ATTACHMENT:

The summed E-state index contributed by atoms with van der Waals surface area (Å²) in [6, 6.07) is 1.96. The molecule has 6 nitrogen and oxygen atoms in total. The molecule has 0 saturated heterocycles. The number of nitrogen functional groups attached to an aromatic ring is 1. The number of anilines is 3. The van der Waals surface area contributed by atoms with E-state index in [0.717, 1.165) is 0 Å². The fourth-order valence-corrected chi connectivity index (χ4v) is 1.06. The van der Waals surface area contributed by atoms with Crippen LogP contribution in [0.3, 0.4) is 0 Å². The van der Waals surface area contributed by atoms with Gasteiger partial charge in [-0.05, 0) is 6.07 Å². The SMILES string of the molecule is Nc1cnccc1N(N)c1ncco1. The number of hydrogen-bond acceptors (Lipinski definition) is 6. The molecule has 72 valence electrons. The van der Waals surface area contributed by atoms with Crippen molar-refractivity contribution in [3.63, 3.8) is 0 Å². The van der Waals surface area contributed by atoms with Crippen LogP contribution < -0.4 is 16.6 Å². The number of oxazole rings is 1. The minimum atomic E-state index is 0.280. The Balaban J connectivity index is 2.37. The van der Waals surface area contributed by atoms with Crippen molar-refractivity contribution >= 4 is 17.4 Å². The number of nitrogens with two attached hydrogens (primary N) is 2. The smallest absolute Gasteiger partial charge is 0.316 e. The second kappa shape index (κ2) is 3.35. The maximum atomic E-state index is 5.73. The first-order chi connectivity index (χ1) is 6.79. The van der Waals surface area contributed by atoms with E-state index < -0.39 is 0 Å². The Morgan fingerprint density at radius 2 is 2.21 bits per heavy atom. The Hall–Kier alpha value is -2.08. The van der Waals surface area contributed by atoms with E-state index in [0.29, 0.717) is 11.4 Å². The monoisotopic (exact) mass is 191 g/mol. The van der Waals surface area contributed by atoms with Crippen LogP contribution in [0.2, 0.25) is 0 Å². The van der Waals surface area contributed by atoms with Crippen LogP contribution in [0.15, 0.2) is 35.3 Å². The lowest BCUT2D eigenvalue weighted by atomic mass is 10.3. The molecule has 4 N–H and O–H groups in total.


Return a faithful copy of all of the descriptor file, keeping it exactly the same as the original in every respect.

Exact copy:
The summed E-state index contributed by atoms with van der Waals surface area (Å²) in [6, 6.07) is 1.96. The molecule has 6 nitrogen and oxygen atoms in total. The molecule has 0 saturated heterocycles. The number of nitrogen functional groups attached to an aromatic ring is 1. The number of anilines is 3. The van der Waals surface area contributed by atoms with E-state index in [0.717, 1.165) is 0 Å². The fourth-order valence-corrected chi connectivity index (χ4v) is 1.06. The van der Waals surface area contributed by atoms with Crippen LogP contribution in [0.3, 0.4) is 0 Å². The van der Waals surface area contributed by atoms with Gasteiger partial charge in [-0.05, 0) is 6.07 Å². The SMILES string of the molecule is Nc1cnccc1N(N)c1ncco1. The number of hydrogen-bond acceptors (Lipinski definition) is 6. The molecule has 72 valence electrons. The van der Waals surface area contributed by atoms with Crippen molar-refractivity contribution in [3.63, 3.8) is 0 Å². The van der Waals surface area contributed by atoms with Crippen LogP contribution < -0.4 is 16.6 Å². The number of oxazole rings is 1. The minimum atomic E-state index is 0.280. The Balaban J connectivity index is 2.37. The van der Waals surface area contributed by atoms with Crippen molar-refractivity contribution >= 4 is 17.4 Å². The number of nitrogens with two attached hydrogens (primary N) is 2. The smallest absolute Gasteiger partial charge is 0.316 e. The second kappa shape index (κ2) is 3.35. The maximum atomic E-state index is 5.73. The first-order chi connectivity index (χ1) is 6.79. The van der Waals surface area contributed by atoms with E-state index < -0.39 is 0 Å². The Morgan fingerprint density at radius 2 is 2.21 bits per heavy atom. The Hall–Kier alpha value is -2.08. The van der Waals surface area contributed by atoms with E-state index in [0.29, 0.717) is 11.4 Å². The monoisotopic (exact) mass is 191 g/mol. The van der Waals surface area contributed by atoms with Crippen LogP contribution in [0.2, 0.25) is 0 Å². The van der Waals surface area contributed by atoms with Crippen LogP contribution in [0.15, 0.2) is 35.3 Å². The lowest BCUT2D eigenvalue weighted by atomic mass is 10.3. The molecule has 4 N–H and O–H groups in total.